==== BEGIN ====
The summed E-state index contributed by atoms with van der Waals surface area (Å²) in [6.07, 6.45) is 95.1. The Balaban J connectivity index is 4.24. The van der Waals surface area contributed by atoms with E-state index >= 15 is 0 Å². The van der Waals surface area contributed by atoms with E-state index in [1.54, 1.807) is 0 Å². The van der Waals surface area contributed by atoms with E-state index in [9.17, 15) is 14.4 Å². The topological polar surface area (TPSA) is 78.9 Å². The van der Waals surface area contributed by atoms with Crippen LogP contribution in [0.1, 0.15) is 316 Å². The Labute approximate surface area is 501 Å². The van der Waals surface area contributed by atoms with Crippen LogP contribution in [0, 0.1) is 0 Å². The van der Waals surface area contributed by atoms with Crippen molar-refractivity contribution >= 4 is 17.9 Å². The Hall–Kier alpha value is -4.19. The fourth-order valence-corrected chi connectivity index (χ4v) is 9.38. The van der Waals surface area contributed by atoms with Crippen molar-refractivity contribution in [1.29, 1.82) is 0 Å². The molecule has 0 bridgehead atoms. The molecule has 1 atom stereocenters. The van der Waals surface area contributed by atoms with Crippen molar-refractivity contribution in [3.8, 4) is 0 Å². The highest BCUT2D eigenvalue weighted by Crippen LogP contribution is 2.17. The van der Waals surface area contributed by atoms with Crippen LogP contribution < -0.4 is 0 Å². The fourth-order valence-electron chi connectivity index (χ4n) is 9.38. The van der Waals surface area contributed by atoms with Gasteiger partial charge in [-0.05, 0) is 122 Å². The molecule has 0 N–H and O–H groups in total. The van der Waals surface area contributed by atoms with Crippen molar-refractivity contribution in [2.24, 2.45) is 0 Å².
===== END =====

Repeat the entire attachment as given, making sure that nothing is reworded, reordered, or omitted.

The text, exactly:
The summed E-state index contributed by atoms with van der Waals surface area (Å²) in [6.07, 6.45) is 95.1. The Balaban J connectivity index is 4.24. The van der Waals surface area contributed by atoms with E-state index >= 15 is 0 Å². The van der Waals surface area contributed by atoms with E-state index in [1.54, 1.807) is 0 Å². The van der Waals surface area contributed by atoms with E-state index in [9.17, 15) is 14.4 Å². The topological polar surface area (TPSA) is 78.9 Å². The van der Waals surface area contributed by atoms with Crippen LogP contribution in [0.1, 0.15) is 316 Å². The Labute approximate surface area is 501 Å². The van der Waals surface area contributed by atoms with Crippen LogP contribution in [0, 0.1) is 0 Å². The van der Waals surface area contributed by atoms with Crippen molar-refractivity contribution >= 4 is 17.9 Å². The Hall–Kier alpha value is -4.19. The fourth-order valence-corrected chi connectivity index (χ4v) is 9.38. The van der Waals surface area contributed by atoms with Crippen molar-refractivity contribution in [1.29, 1.82) is 0 Å². The molecule has 0 bridgehead atoms. The molecule has 1 atom stereocenters. The van der Waals surface area contributed by atoms with Crippen molar-refractivity contribution in [3.8, 4) is 0 Å². The highest BCUT2D eigenvalue weighted by Crippen LogP contribution is 2.17. The van der Waals surface area contributed by atoms with Crippen LogP contribution < -0.4 is 0 Å². The fourth-order valence-electron chi connectivity index (χ4n) is 9.38. The van der Waals surface area contributed by atoms with Gasteiger partial charge in [-0.05, 0) is 122 Å². The molecule has 0 N–H and O–H groups in total. The van der Waals surface area contributed by atoms with Crippen molar-refractivity contribution in [2.24, 2.45) is 0 Å².